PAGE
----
We interviewed Hasan, a Muslim who came to Japan at the age of 18, about being a Muslim and the food situation in Japan. He has been living in Japan for more than 15 years now.
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Assalamualaikum, Hasan. First of all, tell us something about yourself briefly.
Assalamualaikum. I am now 34 years old and have been in Japan for 16 years. I am a Muslim and I work for a Japanese company.
Being a Muslim in Japan
How is like being Muslim in Japan?
It’s comfy. Before coming to Japan, I thought Japan was a completely different country in terms of culture and way of thinking. However, I realized there were many similarities in the way of thinking.
Can you tell me more about the similarities?
There are many Japanese people who help the weak, are kind to others, keep their promises, and work hard. It is the same as the teachings of Islam. Japan has the custom of practicing it. So it is very comfortable to live here. Of course, there are many things you have to be careful about, like where you pray and what you eat, but other than that, it is very pleasant to live here.
Eating Out Problems in Japan
Can you tell me about the problems you have when eating out? In the case of my Muslimah friend, she said the only place she could eat in her neighborhood was Mcdonald’s.
That’s understandable. In my case, what I find particularly difficult is that I cannot tell from the Japanese menu names whether pork is used or not. When I first came to Japan, even the tuna mayo onigiri (rice balls) sold at convenience stores sometimes contained extracts of pork origin. Since then, I’ve learned the word 「豚 (ぶた/buta)」(pork) and started checking labels.
They use pork extract in tuna mayo, too!? Even though I’m Japanese (or is it because I’m Japanese?) I didn’t know that.
Japanese people don’t usually pay much attention to whether pork is included. So when I ask, “Does it contain pork?” they sometimes answer based on whether or not the visible pork meat is included. Sometimes people do not consider bacon and sausage as pork. Recently, however, more and more restaurants are listing detailed ingredients on their menus to prevent allergies and to be friendly to foreign customers.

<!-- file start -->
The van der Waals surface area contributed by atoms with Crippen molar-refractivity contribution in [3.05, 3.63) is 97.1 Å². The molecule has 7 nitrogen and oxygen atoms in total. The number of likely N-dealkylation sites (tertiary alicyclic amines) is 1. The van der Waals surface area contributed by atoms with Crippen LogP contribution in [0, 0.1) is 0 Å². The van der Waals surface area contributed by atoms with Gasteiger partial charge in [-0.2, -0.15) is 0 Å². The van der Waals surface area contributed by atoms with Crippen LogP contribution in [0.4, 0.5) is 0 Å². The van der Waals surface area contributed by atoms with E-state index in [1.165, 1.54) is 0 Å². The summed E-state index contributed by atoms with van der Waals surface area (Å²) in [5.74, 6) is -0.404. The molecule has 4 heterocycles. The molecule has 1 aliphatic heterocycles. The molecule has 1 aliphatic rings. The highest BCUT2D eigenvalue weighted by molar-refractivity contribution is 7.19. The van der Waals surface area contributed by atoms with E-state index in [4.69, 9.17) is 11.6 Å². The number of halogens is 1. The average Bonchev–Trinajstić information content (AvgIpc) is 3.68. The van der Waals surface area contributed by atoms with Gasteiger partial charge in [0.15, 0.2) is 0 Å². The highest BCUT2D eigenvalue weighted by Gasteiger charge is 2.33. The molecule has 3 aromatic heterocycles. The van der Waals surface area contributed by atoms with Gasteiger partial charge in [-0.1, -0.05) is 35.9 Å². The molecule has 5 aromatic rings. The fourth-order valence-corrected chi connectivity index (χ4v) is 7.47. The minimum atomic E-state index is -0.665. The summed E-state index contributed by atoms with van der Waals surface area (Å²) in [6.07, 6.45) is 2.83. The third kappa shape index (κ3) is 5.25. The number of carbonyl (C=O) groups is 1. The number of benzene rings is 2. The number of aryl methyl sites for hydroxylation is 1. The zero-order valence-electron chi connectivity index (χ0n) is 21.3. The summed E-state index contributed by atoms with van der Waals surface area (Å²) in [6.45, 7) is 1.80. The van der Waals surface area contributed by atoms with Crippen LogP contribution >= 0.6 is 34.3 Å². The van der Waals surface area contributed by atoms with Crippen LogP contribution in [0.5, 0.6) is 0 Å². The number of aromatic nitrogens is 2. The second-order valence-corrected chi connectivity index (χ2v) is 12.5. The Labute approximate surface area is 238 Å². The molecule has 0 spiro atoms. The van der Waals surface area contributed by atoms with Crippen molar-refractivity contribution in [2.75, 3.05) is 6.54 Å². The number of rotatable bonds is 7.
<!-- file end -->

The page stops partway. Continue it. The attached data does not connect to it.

Do you have any tips on how to ask Japanese people if pork is included?
Instead of asking,
(“Is there any pork in it?”),
(“I can’t eat anything made with pork because of my religion. Does this menu contain pork, bacon, pork extract, or something like that?”).
This way of asking will often help them understand my intentions.
What Kind of Restaurant Muslims Can Visit
What kind of restaurants do you usually choose?
As you said, there are many Indian curry restaurants in the Kanto area. Do you have any other kind of restaurant to choose?
What would you order at a Japanese restaurant?
Tips for newcomer Muslims in Japan
Do you have any tips or messages for Muslims who will be living in Japan?
The number of people who understand the concept of Halal is gradually increasing in Japan. Especially in big cities like Tokyo and Osaka, Halal restaurants have been on the rise. There are also an increasing number of Muslim-friendly restaurants, even though they do not obtain Halal certification. Compared to 16 years ago when I first came to Japan, I feel that the country is becoming more comfortable for Muslims to live in. I am hoping that by the time everyone reading this interview comes to Japan, it will be an even better place to live.
I’m really glad to hear that! We hope that we can help Muslims living in and coming to Japan through Japan Dictionary. Thank you so much for your time, Hasan!